Questions about identity are perennially intriguing, and vexing, to scholars and non-scholars alike. How do we know who we are? How do we define ourselves? How much are we the agents of our own identities, and how much are we defined by others? In The Co-authored Self, Kate McLean addresses the question of how an individual comes to develop an identity by focusing on the process of interpersonal storytelling, particularly through the stories people hear, co-tell, and share of and with their families. McLean details how identity development is a collaborative construction between the individual and his or her narrative ecology. She argues that family stories play a powerful role in defining identities, for better or for worse; it is through these family stories that the self takes on its earliest and most lasting form. Situating the process of identity development in adolescence and emerging adulthood, she shows through quantitative and qualitative data - with compelling narrative excerpts throughout - the ways in which families both support and constrain identity development by the stories they tell.
The APA Handbook on Sexuality and Psychology marks a turning point in the status of sexuality within the discipline of psychology. This comprehensive, two-volume handbook provides an overarching review of current empirical research on sexuality and a synthesis of the dominant theoretical perspectives that have guided both research and clinical practice.
Celebrity culture surrounds us. We are literally obsessed with being entertained as well as with the people who entertain us. This book makes sense of this spectacle by explaining the reasons for this obsession from a psychological, social, and historical perspective. It suggests that we have become addicted in much the same way that a person becomes addicted to drugs or alcohol. Finally, the author offers his observations on how to free our minds from this captivation. Anyone interested in understanding more about our need to live vicariously through the rich and famous will find answers in this book.
This book reviews what we know and what we don't know about PDs, and what this implies for clinical practice. It integrates a large body of research findings into a concise, highly practical approach to managing difficult clients. Rather than advocating a single method of treatment, Joel Paris promotes an integration of all evidence-based psychotherapies, as well as effective case management. The evidence base for pharmacotherapy is reviewed as well. Focusing particularly on borderline, antisocial, and narcissistic PDs, the author also reviews other PD categories.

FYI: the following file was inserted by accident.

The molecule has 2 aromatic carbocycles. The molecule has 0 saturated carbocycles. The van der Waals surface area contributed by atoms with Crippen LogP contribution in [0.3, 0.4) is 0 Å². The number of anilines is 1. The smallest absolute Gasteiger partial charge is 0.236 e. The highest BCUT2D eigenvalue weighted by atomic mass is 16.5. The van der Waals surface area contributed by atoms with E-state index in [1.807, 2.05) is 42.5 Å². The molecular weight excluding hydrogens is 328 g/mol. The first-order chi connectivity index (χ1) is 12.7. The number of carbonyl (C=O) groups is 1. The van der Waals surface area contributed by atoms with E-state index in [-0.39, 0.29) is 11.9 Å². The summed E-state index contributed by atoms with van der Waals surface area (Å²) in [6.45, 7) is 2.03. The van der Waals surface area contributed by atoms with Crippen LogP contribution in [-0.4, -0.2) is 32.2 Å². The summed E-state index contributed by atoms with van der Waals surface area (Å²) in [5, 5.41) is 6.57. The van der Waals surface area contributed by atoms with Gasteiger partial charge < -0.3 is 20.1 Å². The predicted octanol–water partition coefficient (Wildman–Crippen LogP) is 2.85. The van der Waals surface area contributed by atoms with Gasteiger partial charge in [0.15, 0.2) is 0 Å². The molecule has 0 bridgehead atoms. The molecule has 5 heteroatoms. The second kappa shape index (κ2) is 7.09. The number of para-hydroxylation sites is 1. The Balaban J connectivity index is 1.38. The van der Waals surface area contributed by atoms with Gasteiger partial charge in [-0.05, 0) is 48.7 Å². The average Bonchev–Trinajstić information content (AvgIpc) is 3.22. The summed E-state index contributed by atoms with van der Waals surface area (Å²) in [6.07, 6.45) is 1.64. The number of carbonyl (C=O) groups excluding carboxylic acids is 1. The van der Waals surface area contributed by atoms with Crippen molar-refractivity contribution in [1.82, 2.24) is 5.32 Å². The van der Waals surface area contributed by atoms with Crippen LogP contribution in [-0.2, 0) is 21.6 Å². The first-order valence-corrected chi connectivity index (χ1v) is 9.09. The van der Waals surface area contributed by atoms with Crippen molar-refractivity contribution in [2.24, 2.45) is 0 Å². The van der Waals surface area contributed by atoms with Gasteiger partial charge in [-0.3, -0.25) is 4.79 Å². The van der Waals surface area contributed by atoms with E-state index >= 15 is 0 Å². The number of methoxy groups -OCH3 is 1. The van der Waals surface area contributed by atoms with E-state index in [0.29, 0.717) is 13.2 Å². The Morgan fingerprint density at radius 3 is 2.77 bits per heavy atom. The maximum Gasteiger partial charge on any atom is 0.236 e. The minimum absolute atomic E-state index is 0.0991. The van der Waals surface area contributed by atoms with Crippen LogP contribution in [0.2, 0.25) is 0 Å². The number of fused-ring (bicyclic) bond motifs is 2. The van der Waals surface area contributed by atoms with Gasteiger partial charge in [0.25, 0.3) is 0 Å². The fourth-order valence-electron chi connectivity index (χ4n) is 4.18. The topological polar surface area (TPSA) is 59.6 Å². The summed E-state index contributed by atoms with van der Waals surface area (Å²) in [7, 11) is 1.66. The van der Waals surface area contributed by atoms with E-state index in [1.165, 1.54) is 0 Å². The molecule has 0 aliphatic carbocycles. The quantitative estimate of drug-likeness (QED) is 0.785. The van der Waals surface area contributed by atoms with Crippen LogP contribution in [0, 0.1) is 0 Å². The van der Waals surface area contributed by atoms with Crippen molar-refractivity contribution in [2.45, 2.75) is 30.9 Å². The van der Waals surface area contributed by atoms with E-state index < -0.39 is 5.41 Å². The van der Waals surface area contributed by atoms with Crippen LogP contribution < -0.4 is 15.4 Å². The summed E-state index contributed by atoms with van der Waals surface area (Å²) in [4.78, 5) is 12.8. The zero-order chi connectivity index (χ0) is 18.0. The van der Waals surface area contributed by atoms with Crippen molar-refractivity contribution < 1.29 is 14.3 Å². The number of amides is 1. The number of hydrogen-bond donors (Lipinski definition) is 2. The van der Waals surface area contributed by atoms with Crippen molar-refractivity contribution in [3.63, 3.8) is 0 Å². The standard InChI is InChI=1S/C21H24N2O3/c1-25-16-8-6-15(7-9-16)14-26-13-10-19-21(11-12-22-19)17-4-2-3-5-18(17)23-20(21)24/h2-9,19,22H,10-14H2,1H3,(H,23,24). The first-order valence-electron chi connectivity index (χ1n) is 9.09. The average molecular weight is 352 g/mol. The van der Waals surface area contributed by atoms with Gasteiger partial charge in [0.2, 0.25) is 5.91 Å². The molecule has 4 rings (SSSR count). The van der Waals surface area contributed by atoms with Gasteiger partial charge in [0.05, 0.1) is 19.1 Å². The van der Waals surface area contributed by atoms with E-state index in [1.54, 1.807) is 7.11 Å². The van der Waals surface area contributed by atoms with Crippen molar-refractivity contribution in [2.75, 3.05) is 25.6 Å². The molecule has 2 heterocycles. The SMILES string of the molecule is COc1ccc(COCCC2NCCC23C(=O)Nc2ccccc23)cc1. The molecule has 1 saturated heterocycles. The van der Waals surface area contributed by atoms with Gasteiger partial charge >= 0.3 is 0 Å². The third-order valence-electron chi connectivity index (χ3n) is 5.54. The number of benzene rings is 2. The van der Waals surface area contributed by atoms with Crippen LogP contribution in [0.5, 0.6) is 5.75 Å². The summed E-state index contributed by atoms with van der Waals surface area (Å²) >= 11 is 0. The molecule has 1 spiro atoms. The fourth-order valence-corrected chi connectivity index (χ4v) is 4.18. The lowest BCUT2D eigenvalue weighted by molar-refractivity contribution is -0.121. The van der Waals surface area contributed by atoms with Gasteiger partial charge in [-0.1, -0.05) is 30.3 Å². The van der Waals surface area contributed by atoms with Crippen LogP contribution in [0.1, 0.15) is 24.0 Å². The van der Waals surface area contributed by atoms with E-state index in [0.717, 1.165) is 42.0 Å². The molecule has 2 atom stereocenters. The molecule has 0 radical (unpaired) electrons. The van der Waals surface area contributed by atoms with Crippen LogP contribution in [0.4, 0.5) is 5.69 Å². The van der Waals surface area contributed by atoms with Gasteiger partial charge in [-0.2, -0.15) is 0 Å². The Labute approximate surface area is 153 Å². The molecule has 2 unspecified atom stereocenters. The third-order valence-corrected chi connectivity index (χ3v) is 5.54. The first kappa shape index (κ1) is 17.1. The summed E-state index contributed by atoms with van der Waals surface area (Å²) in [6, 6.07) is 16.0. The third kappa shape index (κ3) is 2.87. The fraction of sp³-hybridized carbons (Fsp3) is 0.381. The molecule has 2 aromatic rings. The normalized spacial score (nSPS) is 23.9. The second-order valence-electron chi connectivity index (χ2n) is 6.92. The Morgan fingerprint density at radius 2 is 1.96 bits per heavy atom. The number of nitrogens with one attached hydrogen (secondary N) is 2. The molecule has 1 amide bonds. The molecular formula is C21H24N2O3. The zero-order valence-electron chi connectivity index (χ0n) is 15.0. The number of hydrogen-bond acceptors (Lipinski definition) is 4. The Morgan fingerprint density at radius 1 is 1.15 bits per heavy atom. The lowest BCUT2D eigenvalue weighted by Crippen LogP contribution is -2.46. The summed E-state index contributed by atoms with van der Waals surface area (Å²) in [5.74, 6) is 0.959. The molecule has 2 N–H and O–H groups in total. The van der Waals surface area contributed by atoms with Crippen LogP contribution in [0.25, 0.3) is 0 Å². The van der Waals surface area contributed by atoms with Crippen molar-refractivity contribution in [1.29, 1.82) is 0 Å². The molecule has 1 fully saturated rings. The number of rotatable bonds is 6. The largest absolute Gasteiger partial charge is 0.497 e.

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PsycNet is a database from the American Psychological Association (APA). It includes citations and full text of book chapters, research articles from journals, conference presentations, book reviews in psychology, and some dissertations.
The style manual of choice for writers, editors, students, and educators in the social and behavioral sciences, this updated "Publication Manual" provides invaluable guidance on all aspects of the writing process, from the ethics of authorship to the word choice that best reduces bias.
A great starting point for understanding new psychology concepts. This comprehensive reference contains 25,000 entries and includes terms and concepts drawn from a diverse range of subject areas, including anthropology, computer programming, molecular and population biology, pharmacology, physics, and statistics.
Here are some great library resources all psychology students should know about!
Call Number: STACKS AND REFERENCE: RC455.2.C4 D54 2013
Publication Date: 2013-05-22
This new edition of Diagnostic and Statistical Manual of Mental Disorders (DSM-5®), used by clinicians and researchers to diagnose and classify mental disorders, is the product of more than 10 years of effort by hundreds of international experts in all aspects of mental health.